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Managing staff absence during the Coronavirus (COVID-19) crisis

Coronavirus (COVID-19) is having an unprecedented effect on working life and in particular, has led to high rates of absenteeism among staff. Read on to find out more about managing staff absence in light of the global health pandemic.


If an employee cannot attend work due to sickness, they are usually required to inform their line manager before they are due to start work (or as soon as possible if this is not practical) and provide medical evidence (eg a sick note from their doctor) for sickness of more than 7 days. 

In light of the Coronavirus (COVID-19) pandemic, employees should not attend work and follow the government's guidance on self-isolation if they or anyone they live with develops: 

  • a fever, particularly a high temperature (ie a temperature of 37.8 degrees or over)
  • a continuous cough, and/or
  • a loss or change to their sense of smell or taste


From 16 August 2021 it will typically no longer be a legal requirement for individuals to self-isolate if they have been in close contact with a positive COVID-19 case if they have been fully vaccinated (or are under 18). If contacted about being a close contact, individuals should take a PCR test; they will not be required to self-isolate while they wait for test results.

It is still advised that precautions should be considered, including wearing face coverings and limiting contact with vulnerable individuals.

Following a positive PCR test result, individuals will be legally required to self-isolate irrespective of their vaccination status or age. 

Healthcare professionals

Health and social care staff in close contact cases will be able to routinely return to work, if they have a negative PCR test. However, they will need to take daily rapid lateral tests for 10 days.

Where staff work with clinically extremely vulnerable people, the designated person in the workplace needs to carry out risk assessments, before they return to work.

For more information read the NHS guidance.

For more than 7 days' absence, you could ask employees to provide you with an 'isolation note' from NHS 111, which can be obtained by completing a simple questionnaire. A letter from the NHS advising an employee to 'self-shield' because a serious underlying health condition means that they are at high risk is also sufficient evidence.

Make sure employees' contact details are up to date in the event that you need to reach them while they are in self-isolation. 


If eligible, employees would normally receive Statutory Sick Pay (SSP) where:

  • they have a period of sickness absence from work of at least 4 calendar days in a row, and 
  • 3 'waiting days' (ie days on which they would usually be required to work) have passed

Where absences relate to Coronavirus (COVID-19), SSP is payable from day 1 if an employee has been self-isolating for at least 4 days, however, this only applies if the first day of absence was on or after 13 March 2020.

Alternatively, you may pay employees contractual sick pay as set out in their contracts of employment.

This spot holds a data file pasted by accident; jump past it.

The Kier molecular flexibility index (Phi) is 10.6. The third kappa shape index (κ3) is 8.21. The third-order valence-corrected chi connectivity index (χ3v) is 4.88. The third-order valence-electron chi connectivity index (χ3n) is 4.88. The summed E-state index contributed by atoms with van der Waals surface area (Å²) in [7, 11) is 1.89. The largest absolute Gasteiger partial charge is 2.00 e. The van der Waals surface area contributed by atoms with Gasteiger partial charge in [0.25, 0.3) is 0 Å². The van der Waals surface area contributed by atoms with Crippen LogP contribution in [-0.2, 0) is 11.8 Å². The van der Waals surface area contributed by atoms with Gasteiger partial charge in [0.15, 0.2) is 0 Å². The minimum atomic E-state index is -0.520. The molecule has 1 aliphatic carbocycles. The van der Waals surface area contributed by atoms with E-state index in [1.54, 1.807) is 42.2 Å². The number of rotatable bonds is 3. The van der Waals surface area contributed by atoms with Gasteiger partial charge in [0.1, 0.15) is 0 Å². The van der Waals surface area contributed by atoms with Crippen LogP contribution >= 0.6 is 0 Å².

As a temporary measure during the pandemic, you are expected to pay your employees if:

  • you have asked them to stay away from the workplace and self-isolate
  • they are self-isolating because they have symptoms
  • they are self-isolating in response to medical advice from NHS 111, their doctor or a local health protection team

Changing annual leave plans

During the Coronavirus (COVID-19) situation, employees may change their minds about travelling (or will be unable to travel at all) and may wish to cancel or change annual leave that has already been booked. Many employers allow employees to cancel or change annual leave in limited circumstances (eg where their personal circumstances warrant it and the cancellation or change does not inconvenience the employer's business). However, the circumstances may mean employers allowing employees to change or cancel their leave, taking into account the Coronavirus (COVID-19) pandemic - a decision that will ultimately be left to the employees' line managers depending on the circumstances. 

It may well be the case that employees are required to take the leave as booked if you've arranged cover for them, or arranged shift patterns on the basis that they'll be on leave. 

Unused annual leave

Employees are required to take their holiday entitlement during the employer's relevant holiday year and either:

  • lose any unused annual leave not taken by the end of that holiday year, or
  • have any unused annual leave carried over into the following leave year 

The current situation may prevent employees from taking their annual leave during the relevant holiday year, in which case, you could agree to employees taking leave later.

Note that a law was introduced by the government, which allows staff who have not taken all of their holiday entitlement as a result of Coronavirus (COVID-19) to carry it over into the next 2 leave years. This allows up to 4 weeks of unused holiday to be carried over into the next 2 leave years. 

This law applies for any holiday staff does not take because of Coronavirus (COVID-19), for example, if:

  • they're self-isolating or too sick to take holiday before the end of their leave year
  • they've had to continue working and could not take paid holiday

Staff may also be able to carry over holiday if they were been 'furloughed' and could not reasonably use the holiday in their holiday year.

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